When I was maybe eight or nine years old, my father showed me a glass jar on which he had written the word trust many times. He put the jar in a paper bag, closed it, and handed me a hammer. You already know what happened next. I followed his instruction and broke the jar. He said that once trust is broken, it’s impossible to put it back together.
A truth of being human, however, is that our trust is always broken, from the day we are born. A baby trusts implicitly that its needs will be met, it cannot do otherwise, but it is impossible for a baby’s family to meet all of its needs in every moment. The baby will cry. The baby will be disappointed. The baby’s trust will be broken.
We are born able to trust. But, trust is the most fragile of things, and our ability to trust is tested all of the time. Gaining experience in life inherently comes with disappointment. We disappoint ourselves. Others disappoint us. Those we love, whom we trust the most, will let us down in some way at some point.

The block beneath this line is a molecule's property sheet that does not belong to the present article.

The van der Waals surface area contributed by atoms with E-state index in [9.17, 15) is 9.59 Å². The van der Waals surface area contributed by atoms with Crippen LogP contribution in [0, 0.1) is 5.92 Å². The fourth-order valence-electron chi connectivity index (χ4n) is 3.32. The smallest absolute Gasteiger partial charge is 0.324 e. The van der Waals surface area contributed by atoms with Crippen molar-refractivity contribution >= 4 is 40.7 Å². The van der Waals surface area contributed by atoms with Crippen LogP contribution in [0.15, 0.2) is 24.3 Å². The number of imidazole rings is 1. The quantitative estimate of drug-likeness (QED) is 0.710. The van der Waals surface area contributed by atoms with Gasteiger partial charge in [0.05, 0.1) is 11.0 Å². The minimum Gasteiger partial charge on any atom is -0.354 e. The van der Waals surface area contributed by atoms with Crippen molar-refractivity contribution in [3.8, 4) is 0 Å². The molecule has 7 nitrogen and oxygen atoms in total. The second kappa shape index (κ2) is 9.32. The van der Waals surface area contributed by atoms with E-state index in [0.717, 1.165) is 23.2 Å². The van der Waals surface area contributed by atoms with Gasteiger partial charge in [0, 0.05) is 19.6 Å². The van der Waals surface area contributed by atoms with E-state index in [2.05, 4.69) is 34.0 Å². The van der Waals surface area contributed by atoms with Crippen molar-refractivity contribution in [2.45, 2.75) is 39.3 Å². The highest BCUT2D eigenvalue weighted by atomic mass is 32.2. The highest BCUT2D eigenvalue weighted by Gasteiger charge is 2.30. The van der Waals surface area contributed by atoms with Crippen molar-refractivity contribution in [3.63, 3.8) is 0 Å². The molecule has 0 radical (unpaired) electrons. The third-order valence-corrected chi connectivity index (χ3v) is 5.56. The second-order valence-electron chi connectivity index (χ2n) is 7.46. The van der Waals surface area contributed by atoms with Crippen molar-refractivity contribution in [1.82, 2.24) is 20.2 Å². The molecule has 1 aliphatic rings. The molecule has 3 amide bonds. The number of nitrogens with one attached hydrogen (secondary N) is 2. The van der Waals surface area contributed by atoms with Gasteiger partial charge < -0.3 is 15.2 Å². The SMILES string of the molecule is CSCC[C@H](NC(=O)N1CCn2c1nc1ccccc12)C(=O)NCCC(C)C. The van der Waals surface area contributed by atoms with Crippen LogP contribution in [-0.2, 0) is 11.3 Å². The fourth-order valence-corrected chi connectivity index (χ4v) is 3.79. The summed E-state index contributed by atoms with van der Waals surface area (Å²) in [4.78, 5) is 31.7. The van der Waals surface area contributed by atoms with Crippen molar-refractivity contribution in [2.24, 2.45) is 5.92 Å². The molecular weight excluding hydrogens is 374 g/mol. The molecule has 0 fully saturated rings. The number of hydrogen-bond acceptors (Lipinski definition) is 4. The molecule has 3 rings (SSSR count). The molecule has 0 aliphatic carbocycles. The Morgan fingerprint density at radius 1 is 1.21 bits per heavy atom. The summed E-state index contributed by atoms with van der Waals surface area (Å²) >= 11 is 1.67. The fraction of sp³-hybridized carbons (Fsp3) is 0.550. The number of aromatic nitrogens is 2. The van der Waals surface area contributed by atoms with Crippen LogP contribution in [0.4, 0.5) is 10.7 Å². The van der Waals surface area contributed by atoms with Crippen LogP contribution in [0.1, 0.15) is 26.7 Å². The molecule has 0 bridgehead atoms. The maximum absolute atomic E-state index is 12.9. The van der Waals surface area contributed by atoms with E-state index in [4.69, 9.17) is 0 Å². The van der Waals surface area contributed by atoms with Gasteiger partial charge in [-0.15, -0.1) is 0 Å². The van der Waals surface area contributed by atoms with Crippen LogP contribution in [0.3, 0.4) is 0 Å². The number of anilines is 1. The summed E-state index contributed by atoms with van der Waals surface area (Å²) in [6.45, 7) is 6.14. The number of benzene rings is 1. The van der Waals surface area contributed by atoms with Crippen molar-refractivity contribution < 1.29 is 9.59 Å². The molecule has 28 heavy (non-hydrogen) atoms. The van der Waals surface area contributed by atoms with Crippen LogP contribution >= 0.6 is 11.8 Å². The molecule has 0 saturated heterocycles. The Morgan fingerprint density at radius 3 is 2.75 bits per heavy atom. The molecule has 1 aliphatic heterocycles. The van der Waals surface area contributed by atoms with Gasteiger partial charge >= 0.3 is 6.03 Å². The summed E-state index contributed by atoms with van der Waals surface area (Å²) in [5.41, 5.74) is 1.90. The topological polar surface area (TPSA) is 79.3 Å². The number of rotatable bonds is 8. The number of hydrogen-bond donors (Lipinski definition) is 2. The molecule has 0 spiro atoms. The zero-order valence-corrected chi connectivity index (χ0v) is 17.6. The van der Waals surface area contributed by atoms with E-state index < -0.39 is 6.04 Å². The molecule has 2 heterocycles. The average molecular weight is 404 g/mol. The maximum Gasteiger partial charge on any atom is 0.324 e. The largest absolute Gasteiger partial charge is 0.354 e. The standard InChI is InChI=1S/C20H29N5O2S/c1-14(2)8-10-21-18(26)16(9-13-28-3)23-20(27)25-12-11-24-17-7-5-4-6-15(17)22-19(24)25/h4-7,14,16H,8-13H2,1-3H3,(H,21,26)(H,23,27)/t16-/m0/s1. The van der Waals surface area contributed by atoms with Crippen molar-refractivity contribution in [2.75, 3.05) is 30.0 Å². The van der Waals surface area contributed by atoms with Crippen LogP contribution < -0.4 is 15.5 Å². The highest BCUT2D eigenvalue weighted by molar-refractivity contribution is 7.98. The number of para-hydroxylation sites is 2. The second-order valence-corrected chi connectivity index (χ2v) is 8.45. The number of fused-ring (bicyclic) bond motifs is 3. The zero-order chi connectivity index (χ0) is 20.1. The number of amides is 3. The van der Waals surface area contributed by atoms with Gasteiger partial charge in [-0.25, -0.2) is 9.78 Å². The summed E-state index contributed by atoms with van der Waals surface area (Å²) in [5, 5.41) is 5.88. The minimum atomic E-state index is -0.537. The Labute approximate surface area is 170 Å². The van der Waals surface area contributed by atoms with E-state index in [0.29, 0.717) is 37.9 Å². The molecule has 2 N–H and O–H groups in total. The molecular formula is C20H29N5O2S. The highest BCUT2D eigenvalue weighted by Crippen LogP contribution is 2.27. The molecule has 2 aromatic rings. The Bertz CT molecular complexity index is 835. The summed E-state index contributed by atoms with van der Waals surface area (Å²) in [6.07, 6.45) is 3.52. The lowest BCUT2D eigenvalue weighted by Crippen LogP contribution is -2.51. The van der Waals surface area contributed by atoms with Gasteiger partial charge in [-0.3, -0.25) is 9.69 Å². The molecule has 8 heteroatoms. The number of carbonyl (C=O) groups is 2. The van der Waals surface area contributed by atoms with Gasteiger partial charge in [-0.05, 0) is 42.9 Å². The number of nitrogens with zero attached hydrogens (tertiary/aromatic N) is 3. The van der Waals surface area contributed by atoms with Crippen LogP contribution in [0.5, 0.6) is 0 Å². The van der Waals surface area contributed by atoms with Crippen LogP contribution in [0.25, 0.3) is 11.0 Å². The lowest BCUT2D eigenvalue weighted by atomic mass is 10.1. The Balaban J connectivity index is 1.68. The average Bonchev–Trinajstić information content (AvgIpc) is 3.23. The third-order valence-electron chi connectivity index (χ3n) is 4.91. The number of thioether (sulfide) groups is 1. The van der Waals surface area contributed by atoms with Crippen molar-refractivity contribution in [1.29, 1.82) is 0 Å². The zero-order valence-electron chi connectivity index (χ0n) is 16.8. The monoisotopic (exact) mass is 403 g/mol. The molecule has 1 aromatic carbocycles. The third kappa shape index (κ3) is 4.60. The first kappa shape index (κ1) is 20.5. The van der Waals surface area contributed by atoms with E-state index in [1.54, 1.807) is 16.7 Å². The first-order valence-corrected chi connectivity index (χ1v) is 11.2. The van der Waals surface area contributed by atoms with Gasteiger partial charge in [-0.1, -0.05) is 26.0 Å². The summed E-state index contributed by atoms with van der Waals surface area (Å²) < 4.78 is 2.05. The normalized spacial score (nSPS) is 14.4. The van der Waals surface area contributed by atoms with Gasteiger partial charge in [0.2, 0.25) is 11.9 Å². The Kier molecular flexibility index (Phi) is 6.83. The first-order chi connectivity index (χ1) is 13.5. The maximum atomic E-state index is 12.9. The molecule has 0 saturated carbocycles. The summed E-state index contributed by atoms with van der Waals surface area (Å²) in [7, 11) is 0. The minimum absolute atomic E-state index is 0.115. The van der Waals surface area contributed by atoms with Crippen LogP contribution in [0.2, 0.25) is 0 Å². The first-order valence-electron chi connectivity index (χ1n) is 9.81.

And yet, this month we ask ourselves, “What does it mean to be a people of trust?” How do we dare to trust when our lives indicate that it will be broken? As we consider trust, we enter the realm of faith, as well. Without faith, we are incapable of trust.
I hope that you will spend time considering these questions with me this month. And, I hope that you will also wonder about how trust is inherent in the work that we do together being a religious community. May your wonderings be blessed, and may you find deeper meaning in the questions.